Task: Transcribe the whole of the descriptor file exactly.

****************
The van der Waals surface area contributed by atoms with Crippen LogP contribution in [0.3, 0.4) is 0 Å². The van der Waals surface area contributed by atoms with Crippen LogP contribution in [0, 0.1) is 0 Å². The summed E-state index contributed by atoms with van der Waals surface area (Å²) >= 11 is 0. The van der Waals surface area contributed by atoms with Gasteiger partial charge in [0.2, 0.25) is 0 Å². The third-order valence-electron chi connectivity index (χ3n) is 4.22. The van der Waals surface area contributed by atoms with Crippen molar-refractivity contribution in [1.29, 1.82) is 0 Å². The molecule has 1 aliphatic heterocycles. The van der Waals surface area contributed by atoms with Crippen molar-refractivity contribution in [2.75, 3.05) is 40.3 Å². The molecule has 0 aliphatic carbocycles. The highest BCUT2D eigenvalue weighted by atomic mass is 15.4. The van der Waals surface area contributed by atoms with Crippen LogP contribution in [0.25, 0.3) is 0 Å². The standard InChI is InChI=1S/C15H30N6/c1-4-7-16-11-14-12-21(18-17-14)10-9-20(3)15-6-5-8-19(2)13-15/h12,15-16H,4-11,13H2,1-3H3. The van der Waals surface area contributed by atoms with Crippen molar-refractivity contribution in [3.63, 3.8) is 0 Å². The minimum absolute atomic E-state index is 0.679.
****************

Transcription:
The van der Waals surface area contributed by atoms with Crippen LogP contribution in [0.3, 0.4) is 0 Å². The van der Waals surface area contributed by atoms with Crippen LogP contribution in [0, 0.1) is 0 Å². The summed E-state index contributed by atoms with van der Waals surface area (Å²) >= 11 is 0. The van der Waals surface area contributed by atoms with Gasteiger partial charge in [0.2, 0.25) is 0 Å². The third-order valence-electron chi connectivity index (χ3n) is 4.22. The van der Waals surface area contributed by atoms with Crippen molar-refractivity contribution in [1.29, 1.82) is 0 Å². The molecule has 1 aliphatic heterocycles. The van der Waals surface area contributed by atoms with Crippen molar-refractivity contribution in [2.75, 3.05) is 40.3 Å². The molecule has 0 aliphatic carbocycles. The highest BCUT2D eigenvalue weighted by atomic mass is 15.4. The van der Waals surface area contributed by atoms with Crippen LogP contribution in [0.25, 0.3) is 0 Å². The standard InChI is InChI=1S/C15H30N6/c1-4-7-16-11-14-12-21(18-17-14)10-9-20(3)15-6-5-8-19(2)13-15/h12,15-16H,4-11,13H2,1-3H3. The van der Waals surface area contributed by atoms with Crippen molar-refractivity contribution in [3.63, 3.8) is 0 Å². The minimum absolute atomic E-state index is 0.679.